The Detroit Metro Airport has agreed to bring back pick-up and drop-off services at its international arrivals section, in response to a lawsuit filed by a disability rights group.
In September, the Wayne County Airport Authority halted the services, on the basis that it would reduce congestion in the area, according to the Detroit Free Press.
Shortly after, Michael Harris, executive director of the Michigan Paralyzed Veterans of America, filed a lawsuit against the Airport Authority, on the basis that the decision placed the area in violation of the Americans with Disabilities Act’s accessibility standards. He was represented by attorneys Jason M. Turkish and Melissa M. Nyman, from Southfield, MI.
On October 17, the Airport Authority settled the lawsuit in the U.S. District Court for the Eastern District of Michigan. In doing so, it agreed to allow the Michigan Flyer-Air Ride bus service to continue operating, as well as to create a system to ensure that people with disabilities and the elderly receive assistance traveling the 600 feet from the drop-off point to the terminal.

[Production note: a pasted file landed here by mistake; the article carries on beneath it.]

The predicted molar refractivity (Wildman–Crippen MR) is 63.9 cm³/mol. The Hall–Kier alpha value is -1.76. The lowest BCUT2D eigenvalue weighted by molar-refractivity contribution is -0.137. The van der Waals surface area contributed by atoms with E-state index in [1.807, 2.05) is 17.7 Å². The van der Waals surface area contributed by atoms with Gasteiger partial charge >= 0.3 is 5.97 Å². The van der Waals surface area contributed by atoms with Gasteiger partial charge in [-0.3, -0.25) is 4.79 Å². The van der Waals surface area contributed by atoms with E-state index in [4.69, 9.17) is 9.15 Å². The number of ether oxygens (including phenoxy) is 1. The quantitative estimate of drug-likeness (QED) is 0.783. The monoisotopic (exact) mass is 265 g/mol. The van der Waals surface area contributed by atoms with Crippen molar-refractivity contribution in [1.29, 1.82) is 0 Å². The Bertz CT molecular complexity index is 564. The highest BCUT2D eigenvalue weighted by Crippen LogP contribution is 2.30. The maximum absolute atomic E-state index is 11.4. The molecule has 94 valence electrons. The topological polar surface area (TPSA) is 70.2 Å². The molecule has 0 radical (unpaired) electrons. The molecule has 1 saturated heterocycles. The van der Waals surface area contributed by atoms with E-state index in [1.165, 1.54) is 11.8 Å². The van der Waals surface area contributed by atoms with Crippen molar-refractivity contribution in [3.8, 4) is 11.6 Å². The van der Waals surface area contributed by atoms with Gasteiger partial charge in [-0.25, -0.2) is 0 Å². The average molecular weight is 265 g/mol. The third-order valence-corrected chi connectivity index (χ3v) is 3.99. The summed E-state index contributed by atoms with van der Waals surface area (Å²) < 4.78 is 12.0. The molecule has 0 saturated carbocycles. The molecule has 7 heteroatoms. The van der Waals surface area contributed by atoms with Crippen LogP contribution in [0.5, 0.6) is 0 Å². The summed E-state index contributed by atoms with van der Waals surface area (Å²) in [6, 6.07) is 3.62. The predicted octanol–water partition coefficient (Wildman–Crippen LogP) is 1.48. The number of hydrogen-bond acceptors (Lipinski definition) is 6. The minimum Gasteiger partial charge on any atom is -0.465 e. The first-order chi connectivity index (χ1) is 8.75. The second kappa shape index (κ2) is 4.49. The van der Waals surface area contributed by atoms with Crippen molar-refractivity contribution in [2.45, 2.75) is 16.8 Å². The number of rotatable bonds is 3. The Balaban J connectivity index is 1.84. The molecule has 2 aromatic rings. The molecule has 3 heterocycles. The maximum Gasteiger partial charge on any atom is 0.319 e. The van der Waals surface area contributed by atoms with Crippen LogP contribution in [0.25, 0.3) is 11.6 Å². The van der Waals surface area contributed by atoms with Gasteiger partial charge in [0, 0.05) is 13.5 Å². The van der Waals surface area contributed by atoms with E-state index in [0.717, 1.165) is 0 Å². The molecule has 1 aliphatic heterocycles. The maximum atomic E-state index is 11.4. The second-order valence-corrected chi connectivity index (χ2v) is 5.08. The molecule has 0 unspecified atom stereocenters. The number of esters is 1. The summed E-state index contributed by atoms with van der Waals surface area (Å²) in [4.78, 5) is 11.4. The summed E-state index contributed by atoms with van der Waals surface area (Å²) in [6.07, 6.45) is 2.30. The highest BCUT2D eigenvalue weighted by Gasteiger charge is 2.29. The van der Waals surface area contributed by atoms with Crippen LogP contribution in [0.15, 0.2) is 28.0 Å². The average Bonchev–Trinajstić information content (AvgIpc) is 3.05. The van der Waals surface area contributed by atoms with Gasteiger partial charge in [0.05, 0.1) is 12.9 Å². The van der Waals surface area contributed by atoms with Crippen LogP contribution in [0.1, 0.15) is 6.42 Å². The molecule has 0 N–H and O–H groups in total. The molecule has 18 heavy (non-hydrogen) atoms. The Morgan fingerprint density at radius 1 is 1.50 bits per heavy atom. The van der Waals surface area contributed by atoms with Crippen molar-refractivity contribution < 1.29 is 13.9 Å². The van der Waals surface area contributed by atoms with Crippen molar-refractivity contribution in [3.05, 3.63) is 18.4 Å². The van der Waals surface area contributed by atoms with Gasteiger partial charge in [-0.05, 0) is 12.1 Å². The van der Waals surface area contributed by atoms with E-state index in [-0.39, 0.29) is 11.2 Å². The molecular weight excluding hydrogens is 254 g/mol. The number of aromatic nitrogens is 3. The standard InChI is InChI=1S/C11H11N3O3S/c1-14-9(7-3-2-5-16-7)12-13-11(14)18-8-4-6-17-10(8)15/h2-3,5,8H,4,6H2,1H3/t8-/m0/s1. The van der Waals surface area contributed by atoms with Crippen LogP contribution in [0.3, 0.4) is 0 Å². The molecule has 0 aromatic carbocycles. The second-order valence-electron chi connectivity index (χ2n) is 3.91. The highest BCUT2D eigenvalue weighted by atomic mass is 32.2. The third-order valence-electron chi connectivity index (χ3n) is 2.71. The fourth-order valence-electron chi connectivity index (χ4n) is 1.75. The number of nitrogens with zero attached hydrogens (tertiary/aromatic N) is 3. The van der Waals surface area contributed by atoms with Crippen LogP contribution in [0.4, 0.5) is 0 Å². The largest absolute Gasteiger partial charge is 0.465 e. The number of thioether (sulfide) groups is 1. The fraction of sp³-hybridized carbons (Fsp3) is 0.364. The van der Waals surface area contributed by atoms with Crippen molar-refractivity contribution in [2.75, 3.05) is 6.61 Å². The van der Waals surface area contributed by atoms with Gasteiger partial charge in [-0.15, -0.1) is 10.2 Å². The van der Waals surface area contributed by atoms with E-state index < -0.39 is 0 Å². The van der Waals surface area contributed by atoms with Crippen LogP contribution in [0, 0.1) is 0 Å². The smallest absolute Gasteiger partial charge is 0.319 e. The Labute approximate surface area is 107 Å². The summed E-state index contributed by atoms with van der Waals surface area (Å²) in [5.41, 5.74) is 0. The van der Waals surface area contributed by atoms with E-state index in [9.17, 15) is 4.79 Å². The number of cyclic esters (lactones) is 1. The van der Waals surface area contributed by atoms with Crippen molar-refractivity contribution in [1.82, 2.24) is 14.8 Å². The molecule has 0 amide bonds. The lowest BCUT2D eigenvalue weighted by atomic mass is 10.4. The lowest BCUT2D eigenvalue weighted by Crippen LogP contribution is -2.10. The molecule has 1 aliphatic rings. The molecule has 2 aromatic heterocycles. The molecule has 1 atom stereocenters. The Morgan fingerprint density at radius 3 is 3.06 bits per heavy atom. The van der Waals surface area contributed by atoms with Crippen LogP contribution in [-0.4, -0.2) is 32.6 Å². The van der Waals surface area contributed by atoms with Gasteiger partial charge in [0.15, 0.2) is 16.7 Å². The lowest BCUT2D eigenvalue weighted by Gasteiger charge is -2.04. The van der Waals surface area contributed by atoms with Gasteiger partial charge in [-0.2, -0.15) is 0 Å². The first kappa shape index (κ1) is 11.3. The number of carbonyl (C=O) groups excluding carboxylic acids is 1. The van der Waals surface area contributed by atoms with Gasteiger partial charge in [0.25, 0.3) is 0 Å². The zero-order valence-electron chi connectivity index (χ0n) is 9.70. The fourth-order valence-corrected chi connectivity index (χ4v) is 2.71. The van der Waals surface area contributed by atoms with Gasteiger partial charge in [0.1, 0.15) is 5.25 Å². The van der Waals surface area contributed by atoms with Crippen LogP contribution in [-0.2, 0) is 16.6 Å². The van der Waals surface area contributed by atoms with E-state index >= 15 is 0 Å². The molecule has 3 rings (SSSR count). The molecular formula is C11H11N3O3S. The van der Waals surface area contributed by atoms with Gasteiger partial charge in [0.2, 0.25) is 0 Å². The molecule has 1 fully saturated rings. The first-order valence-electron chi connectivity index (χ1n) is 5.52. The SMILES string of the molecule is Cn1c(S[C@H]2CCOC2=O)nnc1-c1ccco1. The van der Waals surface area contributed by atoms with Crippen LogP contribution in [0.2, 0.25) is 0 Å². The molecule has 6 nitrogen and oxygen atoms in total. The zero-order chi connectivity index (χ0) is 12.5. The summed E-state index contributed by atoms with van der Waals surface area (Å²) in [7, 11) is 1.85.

“We’re really getting what we wanted to get,” Harris told the Detroit News. “We’re getting an airport that people will be able to access in a safe environment. I believe it’s a win for (the airport) because the traveling public, able and disabled, will have an enjoyable flying experience.”